stroke the face of suffering
We suffer. We suffer. We suffer.
And, no matter the source of the suffering – death, heartbreak, disease, depression – a tooth in the raw, serrated edge of anguish is why.
Why me? Why her? Why now?
The other jagged cuts come from when.
When will this end?
When I’m in the midst of heartbreak, that question is home. Dysfunctional, abusive, trying-to-kill-me home. Unanswerable, unknowable, uncertainty is the instrument of a living death. It’s a long, slow beating.
Because…if I knew how it would end, I could prepare. I could make peace. I could surrender to reality. I could embrace the possibilities of my pre-ordained path.
And that is the hell of life: we don’t know how it ends. Or even that it does. We don’t know our destinies – or that we have a destiny, at all – and so we wade unprepared through the swamps of misery. We’re never really ready.
And that’s another tooth in the saw slicing through our skins.
And so when we are sinking in the quick-sands of anquish – and it is inevitable, there is no life untouched by tragedy – we scramble for ways out of the sucking, downward pull of despair.
We try to get out, fast. Because there is no comfort in uncertainty, in not knowing how long we are to endure this awfulness. Like wounded animals we instinctually try to make the pain stop, now. We’ll gnaw off our own limbs to get out of the trap.
And so I see a theme in happiness advice and in the way we live our lives: Avoid Suffering. If you fall into that pit, climb out as soon as possible. Do Not Enter. Get Out, ASAP.
There are lessons in suffering. There is even beauty. There is love. There are facets of suffering that shine. There is joy.
There is always joy.
All of this is a lyrical way to dance around declaring my writerly, woman-of-experience belief:
it is all material.
At the end of last year, my finances died. My one (!) income stream dried up. And instead of hiding the litany of fresh indignities brought on by broke, each day I’d present them to my boyfriend like a gift: omg, guess what happened now? I’d laugh about it. I’d look for meaning in the midst of economic misery. I listened for revelation.
And I told him that later this would be part of our story. We’d tell our children about it. This was my Before.
Thank God I am a writer and a romantic. The ability to see this continually refreshing stream of insults to my self-concept as the initial chapters of my personal fairy tale, the essential “before” providing dramatic contrast with the forthcoming happily-ever-after, saved my sanity.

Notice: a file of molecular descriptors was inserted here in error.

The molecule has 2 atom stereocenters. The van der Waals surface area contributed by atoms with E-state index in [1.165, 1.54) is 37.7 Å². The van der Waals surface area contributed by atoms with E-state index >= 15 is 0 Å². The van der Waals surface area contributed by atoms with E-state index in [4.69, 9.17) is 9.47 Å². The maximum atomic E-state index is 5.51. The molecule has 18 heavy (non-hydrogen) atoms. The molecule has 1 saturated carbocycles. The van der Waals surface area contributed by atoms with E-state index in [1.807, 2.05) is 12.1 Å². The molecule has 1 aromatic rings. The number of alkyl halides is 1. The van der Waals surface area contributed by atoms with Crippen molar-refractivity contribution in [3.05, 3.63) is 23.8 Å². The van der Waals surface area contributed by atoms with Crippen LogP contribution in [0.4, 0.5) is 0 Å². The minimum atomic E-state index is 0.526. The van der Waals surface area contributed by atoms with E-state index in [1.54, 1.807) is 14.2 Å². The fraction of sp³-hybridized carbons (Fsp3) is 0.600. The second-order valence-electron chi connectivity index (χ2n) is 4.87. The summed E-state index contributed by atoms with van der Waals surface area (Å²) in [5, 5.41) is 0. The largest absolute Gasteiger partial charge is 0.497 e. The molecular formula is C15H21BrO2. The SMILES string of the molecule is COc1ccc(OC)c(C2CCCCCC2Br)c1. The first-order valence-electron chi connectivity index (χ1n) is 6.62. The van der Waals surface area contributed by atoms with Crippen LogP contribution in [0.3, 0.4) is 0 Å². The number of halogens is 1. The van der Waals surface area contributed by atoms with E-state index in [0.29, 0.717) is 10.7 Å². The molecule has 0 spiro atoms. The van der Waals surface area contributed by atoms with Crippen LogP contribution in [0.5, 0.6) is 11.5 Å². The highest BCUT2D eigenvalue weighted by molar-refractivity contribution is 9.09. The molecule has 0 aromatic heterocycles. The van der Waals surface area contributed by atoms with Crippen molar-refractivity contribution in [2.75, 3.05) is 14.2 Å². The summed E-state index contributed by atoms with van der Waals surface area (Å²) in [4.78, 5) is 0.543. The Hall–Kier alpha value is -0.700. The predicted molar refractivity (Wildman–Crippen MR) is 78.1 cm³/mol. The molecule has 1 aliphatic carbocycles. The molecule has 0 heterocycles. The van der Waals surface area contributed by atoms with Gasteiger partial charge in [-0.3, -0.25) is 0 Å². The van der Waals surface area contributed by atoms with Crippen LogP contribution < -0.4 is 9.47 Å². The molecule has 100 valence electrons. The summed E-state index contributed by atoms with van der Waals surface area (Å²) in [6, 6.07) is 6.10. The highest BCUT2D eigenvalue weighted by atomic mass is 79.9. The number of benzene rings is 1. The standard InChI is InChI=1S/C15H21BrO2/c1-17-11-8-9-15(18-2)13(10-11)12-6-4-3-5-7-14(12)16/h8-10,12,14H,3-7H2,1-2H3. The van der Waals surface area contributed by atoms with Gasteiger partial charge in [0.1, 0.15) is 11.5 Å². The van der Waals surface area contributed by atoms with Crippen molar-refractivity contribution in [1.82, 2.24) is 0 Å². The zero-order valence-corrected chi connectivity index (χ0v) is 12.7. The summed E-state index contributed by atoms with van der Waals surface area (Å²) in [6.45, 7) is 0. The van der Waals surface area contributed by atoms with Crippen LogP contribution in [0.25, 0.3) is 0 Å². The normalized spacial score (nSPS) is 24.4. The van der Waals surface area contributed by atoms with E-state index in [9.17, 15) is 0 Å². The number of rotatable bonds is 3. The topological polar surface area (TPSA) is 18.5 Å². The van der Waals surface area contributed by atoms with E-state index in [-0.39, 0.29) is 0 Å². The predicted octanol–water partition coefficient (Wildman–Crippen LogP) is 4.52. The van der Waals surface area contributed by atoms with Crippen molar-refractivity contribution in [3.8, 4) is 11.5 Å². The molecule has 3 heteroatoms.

And, at the same time, our relationship was at a fork in the road…and one of the paths led off a cliff. I didn’t know if we would end or love each other forever.
And so I didn’t know what to do. I didn’t know how to hedge my bets. If I knew we were going to end, I’d start acting like it. I’d unhook.
If I knew we were going to walk together a little longer – or maybe a lot longer, like always – I’d woman up. I’d commit.
And because I didn’t know – because I was whipsawed by uncertainty – I cycled between both emotional states and behaviours each day. Sometimes several times a day. I’d call the whole thing off then show up at his door to tell him I loved him.
And, eventually, I figured out faith. I decided to be faithful to desire rather than being led by outcome.
I wanted to be together. And so, rather than play it safe and try to protect myself, I led with desire. I committed to desire. I committed to him and to us even though I didn’t know if we’d end up together.
I stopped being led by outcome. I stopped battling uncertainty. I accepted the uncertainty and acted from faith.
Faith is desire. Faith is being radically, organically loyal to who you are and what you want no matter what the consequences. No matter if you’ll fail and lose face later.
Being faithful to my terrifying desire to be together, nomaddawhat, saved me. It saved us.
And, possibly more importantly, faithanddesire was the light I looked to even when I didn’t know we’d get through it intact.
And so, from the fresh hell of broke and maybe-gonna-break-up, I learned. I learned from suffering. I found moments of exquisite joy in midst of misery.
Avoiding suffering is not the key to happiness. Instead, stroke the face of suffering and find faith etched in its wrinkles. Find joy in the planes of sadness. Life is fulsome.
And so, my love, my sister, my brother, my friend, if you are mired in despair, please know that you can create meaning and joy from your trials. Even if you don’t believe there is a plan or a pre-ordained reason for your pain, you can create The Reason. You can decide why you are here. You can hold on to the hope that you can transform your suffering into joy, into healing, into a beacon lighting the rough seas for the less experienced sailors travelling behind you. You can create art. You can find your voice. You can offer your gifts. You can reach out and hold wisdom in your unclenched hands.
You will have a story to tell and there are people who need to hear it.
Telling it will save you. It will save them.
And that, I’m convinced is the antidote to depression and the path out of your own head: to offer. To contribute. To extend yourself to others rather than fold yourself in on your anguish.
You are not origami. Unfurl.
I am not alone. There are other inspirational women who mine suffering for our most precious resource: life- and world-changing joy. Susan Piver speaks from the wisdom of a broken heart; Ronna Detrick writes about drinking deeply in the desert of despair; and Anita Rogers…well, just watch and be transformed.